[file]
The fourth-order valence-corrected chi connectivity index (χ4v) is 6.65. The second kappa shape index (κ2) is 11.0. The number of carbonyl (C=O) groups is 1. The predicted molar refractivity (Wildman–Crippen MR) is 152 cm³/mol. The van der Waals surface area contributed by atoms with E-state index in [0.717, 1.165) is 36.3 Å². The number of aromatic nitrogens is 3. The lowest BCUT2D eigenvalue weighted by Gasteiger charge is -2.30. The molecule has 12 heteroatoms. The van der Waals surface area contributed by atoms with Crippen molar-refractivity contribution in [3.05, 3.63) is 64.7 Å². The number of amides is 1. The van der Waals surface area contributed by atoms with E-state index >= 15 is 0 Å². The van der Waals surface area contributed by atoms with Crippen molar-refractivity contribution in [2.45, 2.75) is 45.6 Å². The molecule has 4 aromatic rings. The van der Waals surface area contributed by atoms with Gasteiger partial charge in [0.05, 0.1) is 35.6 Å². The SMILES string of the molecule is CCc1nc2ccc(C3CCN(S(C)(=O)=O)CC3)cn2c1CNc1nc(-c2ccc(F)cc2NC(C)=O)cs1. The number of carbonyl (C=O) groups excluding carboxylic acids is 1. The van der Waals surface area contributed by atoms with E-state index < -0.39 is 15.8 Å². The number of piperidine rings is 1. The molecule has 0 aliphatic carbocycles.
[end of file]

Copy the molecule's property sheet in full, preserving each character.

The fourth-order valence-corrected chi connectivity index (χ4v) is 6.65. The second kappa shape index (κ2) is 11.0. The number of carbonyl (C=O) groups is 1. The predicted molar refractivity (Wildman–Crippen MR) is 152 cm³/mol. The van der Waals surface area contributed by atoms with E-state index in [0.717, 1.165) is 36.3 Å². The number of aromatic nitrogens is 3. The lowest BCUT2D eigenvalue weighted by Gasteiger charge is -2.30. The molecule has 12 heteroatoms. The van der Waals surface area contributed by atoms with Crippen molar-refractivity contribution in [3.05, 3.63) is 64.7 Å². The number of amides is 1. The van der Waals surface area contributed by atoms with E-state index >= 15 is 0 Å². The van der Waals surface area contributed by atoms with Crippen molar-refractivity contribution in [2.45, 2.75) is 45.6 Å². The molecule has 4 aromatic rings. The van der Waals surface area contributed by atoms with Gasteiger partial charge in [0.05, 0.1) is 35.6 Å². The SMILES string of the molecule is CCc1nc2ccc(C3CCN(S(C)(=O)=O)CC3)cn2c1CNc1nc(-c2ccc(F)cc2NC(C)=O)cs1. The number of carbonyl (C=O) groups excluding carboxylic acids is 1. The van der Waals surface area contributed by atoms with E-state index < -0.39 is 15.8 Å². The number of piperidine rings is 1. The molecule has 0 aliphatic carbocycles.